But wait, won’t Zoomers consume far more than simply their proportional amount of health care? Well, while it’s true that the health-care cost is definitely heavier for seniors, the degree by which it’s heavier appears to be far smaller than predictions would have us believe. According to the latest Statistics Canada reports, 90 per cent of Canadians aged 65-plus have visited a doctor “in the past 12 months.” This may seem high, until you consider that 82.8 per cent of Canadians aged 45 to 64 have also seen doctors in the past year; not to mention 80 per cent of 35- to 44-year-olds, 78.2 per cent of 15- to 19-year-olds and, surprise, at least 85 per cent of all children under 12.
So yes, the argument can be made that seniors see doctors more often and for longer appointments than younger people in any given year — but the difference in time taken isn’t that much and, going back to that tax-filing rate, it would appear seniors are paying in full for the extra service.
Perhaps the most dramatic evidence against the tsunami health-crisis thesis is the answer to this simplest of all questions: “How do you feel?” Pose this question to a group of 40-year-olds, as was done in the 2005 Canadian Community Health Survey, and 92 per cent will describe their physical health as “good,” “very good” or “excellent.” Ask a group of 60-year-olds the same question, and 83 per cent will give you the same good-to-excellent response; 70-year-olds — 78 per cent; 80-year-olds — 67 per cent. If this seems like some old people are gilding the lily by overestimating their actual physical hardiness, another table in that same survey, which used objective medical professional assessment as opposed to self-assessment, found that more than 70 per cent of 70-year-old Canadians were in “very good or perfect functional health.” Even 80-year-olds topped the 50 per cent mark.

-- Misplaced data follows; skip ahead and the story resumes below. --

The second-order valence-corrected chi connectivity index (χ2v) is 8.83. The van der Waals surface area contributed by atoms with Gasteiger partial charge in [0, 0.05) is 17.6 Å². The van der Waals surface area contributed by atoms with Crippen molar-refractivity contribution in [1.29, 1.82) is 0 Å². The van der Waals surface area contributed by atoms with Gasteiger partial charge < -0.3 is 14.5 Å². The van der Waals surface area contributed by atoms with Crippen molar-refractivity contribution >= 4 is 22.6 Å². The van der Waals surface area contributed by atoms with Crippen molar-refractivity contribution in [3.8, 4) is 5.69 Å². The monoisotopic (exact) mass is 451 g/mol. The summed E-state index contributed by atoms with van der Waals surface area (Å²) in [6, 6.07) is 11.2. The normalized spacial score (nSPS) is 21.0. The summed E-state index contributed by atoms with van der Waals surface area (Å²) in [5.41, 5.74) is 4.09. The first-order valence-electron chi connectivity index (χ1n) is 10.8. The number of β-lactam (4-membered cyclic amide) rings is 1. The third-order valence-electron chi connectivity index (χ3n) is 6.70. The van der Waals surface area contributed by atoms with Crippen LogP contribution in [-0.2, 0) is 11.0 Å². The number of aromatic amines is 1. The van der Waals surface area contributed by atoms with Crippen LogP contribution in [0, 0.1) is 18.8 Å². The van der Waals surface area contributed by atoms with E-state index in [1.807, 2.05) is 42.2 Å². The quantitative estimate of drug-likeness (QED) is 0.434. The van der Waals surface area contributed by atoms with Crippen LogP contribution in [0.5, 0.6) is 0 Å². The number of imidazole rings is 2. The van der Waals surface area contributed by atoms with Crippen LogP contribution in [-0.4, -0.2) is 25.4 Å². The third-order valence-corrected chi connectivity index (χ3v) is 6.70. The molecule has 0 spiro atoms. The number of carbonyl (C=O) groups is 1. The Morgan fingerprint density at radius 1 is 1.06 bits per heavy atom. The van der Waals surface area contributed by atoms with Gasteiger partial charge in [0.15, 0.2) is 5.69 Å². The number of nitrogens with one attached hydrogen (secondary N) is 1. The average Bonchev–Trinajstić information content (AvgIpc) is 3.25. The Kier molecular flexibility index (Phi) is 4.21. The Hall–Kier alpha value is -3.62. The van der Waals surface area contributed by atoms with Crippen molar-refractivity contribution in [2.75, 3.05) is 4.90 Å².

The fact is that the majority of older Canadians today are healthy, thanks to better fitness, diet, nutrition and other wellness practices. Most debilitating conditions and catastrophic pathologies don’t occur until after the age of 80 and, increasingly, not till after 85.
This profile doesn’t jibe with media-driven popular perception. The tsunami scenario sees the Zoomer demographic, with our large numbers and increased life expectancy, as a group of people who are destined to spend most of their time simply staying alive and costing everybody else money.
Well, while “staying alive” was a catchy refrain during the disco era, just staying alive is no way to live! And it’s not the way we do live! At the risk of calling Zoomers to the barricades, I think it’s incumbent on us to set the record straight about the “threat” our aging bodies represent to future generations. Old age isn’t a disease any more than infancy is. Most Zoomers are active, contributing members of society, and we’ll be that way for the lion’s share of our aging years. Just staying alive is not our preference; living well till we die is. So spread the word: when it comes to health and wellness, we’re not just part of the problem, we’re actually part of the solution. We might even be worth more to the world alive than dead.
Moses Znaimer is president of CARP, a non-profit, non-partisan association for Canada’s 14.5 million people aged 45-plus and those who care for them.